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Publication #FCS8726

Breastfeeding: Benefits for Babies, Mothers, and Society1

Claudia Peñuela and Jennifer Hillan2

Breastfeeding is the best way to feed a newborn baby. Although infant formula is one convenient way of feeding infants, breastfeeding has several advantages for everyone—infants, mothers, and society.

Benefits for Babies

Breast milk contains an ideal balance of nutrients such as fat, carbohydrates, proteins, vitamins, and minerals that is easy to digest and also meets the nutritional needs of babies.

Breastfeeding even helps in the growth and development of a baby's jaws and future teeth, and can lower the chances of developing dental caries later in life.

Breastfeeding helps infants build a strong and well-developed immune system. Breast milk contains colostrum, which has antibodies that help protect against infections (e.g., ear infections, respiratory infections, gastrointestinal infections, and meningitis) as well as against allergies, eczema, and asthma. It may also lessen the risk of obesity and juvenile diabetes. In addition, because breast milk is a baby's natural food, most infants are not allergic to the protein and can digest it more easily than formula.

Breastfeeding may even result in a higher score on the Mental Development Index, a test that measures a child's overall intelligence and may improve their visual function. Breastfeeding has even resulted in fewer incidences of Sudden Infant Death Syndrome (SIDS). Finally, breastfeeding helps newborns feel more secure and comfortable because of close and regular physical contact.

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Benefits for Premature and Low Birth Weight Babies

Breastfeeding reduces the time in the hospital and in doing so reduces medical costs. It helps develop the brainstem and contributes to improving the pre-mature baby's immune system.

Benefits for Mothers

Mothers get a huge range of benefits from breastfeeding:

  • Helps mothers more easily recover their body shape and weight than mothers who formula feed (the production of milk by the mother is an activity that requires the use of 200–500 calories per day, on average)

  • Helps the uterus to shrink back to its pre-pregnancy size and lowers risk of post-partum bleeding

  • Postpones the return of normal menstrual cycle for 20–30 weeks, which may reduce the risk of anemia and pregnancy

  • May reduce the risk of breast cancer, ovarian cancer, and type-2 diabetes

  • Reduces the chances of post-menopausal osteoporosis

  • Is convenient for mothers since they do not have to buy, prepare, and mix formula

  • Saves time and money since the breast milk is immediately available when the baby is hungry

  • Allows mothers to rest while the baby is lying down

  • Builds a strong bond between mother and baby

  • Lets a mother rest if she pumped; the father or other caregivers can help with feeding the baby

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Benefits for Society

  • Reduces health care costs that are paid for by health insurance, government assistance, or families

  • Decreases women's lost work days due to caring for their sick children

  • Does not require energy that is used to prepare infant formula

• Is less harmful to the environment because breastfeeding does not require packaging or fuel that is commonly used for formula production

A woman has a right to breastfeed her infant. To learn more about Florida's laws concerning breastfeeding, see La Leche League International's quick summary at http://www.llli.org/Law/LawUS.html?m=0,1,0.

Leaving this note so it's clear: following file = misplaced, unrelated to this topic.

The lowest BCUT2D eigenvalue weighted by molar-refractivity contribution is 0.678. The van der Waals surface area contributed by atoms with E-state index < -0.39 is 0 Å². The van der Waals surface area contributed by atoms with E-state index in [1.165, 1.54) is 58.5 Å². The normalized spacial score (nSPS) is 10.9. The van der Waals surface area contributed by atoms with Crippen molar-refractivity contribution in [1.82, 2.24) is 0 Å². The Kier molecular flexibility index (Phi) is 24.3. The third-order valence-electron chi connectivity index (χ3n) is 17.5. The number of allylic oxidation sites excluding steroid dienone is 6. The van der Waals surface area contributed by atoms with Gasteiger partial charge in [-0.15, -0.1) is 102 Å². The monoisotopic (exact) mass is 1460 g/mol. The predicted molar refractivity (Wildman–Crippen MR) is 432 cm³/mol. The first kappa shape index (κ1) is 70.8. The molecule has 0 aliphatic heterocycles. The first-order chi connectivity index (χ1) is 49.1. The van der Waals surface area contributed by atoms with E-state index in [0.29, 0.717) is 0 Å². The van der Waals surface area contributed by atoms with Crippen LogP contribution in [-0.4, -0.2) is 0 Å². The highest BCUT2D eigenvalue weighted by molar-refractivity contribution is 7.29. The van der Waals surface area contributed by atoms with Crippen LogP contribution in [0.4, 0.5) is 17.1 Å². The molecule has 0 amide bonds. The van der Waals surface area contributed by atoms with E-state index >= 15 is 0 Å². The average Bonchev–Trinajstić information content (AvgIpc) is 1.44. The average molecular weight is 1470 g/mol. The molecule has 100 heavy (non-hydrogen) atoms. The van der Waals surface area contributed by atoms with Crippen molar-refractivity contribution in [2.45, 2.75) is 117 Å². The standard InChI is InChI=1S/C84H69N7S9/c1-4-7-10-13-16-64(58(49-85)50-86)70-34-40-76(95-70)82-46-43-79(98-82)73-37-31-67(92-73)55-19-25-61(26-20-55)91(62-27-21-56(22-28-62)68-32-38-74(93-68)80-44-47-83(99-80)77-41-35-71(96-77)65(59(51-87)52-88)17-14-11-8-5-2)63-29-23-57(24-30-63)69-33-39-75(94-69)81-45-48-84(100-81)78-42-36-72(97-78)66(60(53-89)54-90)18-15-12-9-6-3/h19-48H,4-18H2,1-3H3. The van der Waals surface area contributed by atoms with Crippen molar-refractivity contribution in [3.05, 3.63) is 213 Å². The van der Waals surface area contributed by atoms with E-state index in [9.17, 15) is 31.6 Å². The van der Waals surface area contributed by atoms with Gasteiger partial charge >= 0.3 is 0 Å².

When should you NOT breastfeed?

Mothers with an inadequate diet, or who have other medical conditions such as HIV or AIDS, alcohol or drug users, or those taking certain prescription medicines, should use infant formula to feed their babies!

Be sure to speak to your health care provider when making this important decision.

Some Tips for Breastfeeding

  • Breast milk is easy to digest by infants, so breastfeed your baby as often as she/he wants it.

  • Dry your nipples after feeding to prevent cracking and pain.

  • Drink lots of water and fluids.

  • Continue to take your prenatal vitamin.

  • Maintain a healthy diet.

  • Breastfeed as long as you are able. The longer you breastfeed, the better for your baby.

References & Resources

Footnotes

1.

This document is FCS8726, one of a series of the Department of Family, Youth and Community Sciences Department, Florida Cooperative Extension Service, Institute of Food and Agricultural Sciences, University of Florida. First published April 2002 as Benefits of Breastfeeding. Revised August 2009. Reviewed, with minor revision: September 2012. Visit the EDIS website at http://edis.ifas.ufl.edu.

2.

Claudia Peñuela, nutrition assistant-EFNEP, Department of Family, Youth and Community Sciences, Institute of Food and Agricultural Sciences; Jennifer Hillan, assistant in., College of Medicine, University of Florida; Florida Cooperative Extension Service, Institute of Food and Agricultural Sciences, University of Florida, Gainesville, FL 32611.


The Institute of Food and Agricultural Sciences (IFAS) is an Equal Opportunity Institution authorized to provide research, educational information and other services only to individuals and institutions that function with non-discrimination with respect to race, creed, color, religion, age, disability, sex, sexual orientation, marital status, national origin, political opinions or affiliations. For more information on obtaining other UF/IFAS Extension publications, contact your county's UF/IFAS Extension office.

U.S. Department of Agriculture, UF/IFAS Extension Service, University of Florida, IFAS, Florida A & M University Cooperative Extension Program, and Boards of County Commissioners Cooperating. Nick T. Place, dean for UF/IFAS Extension.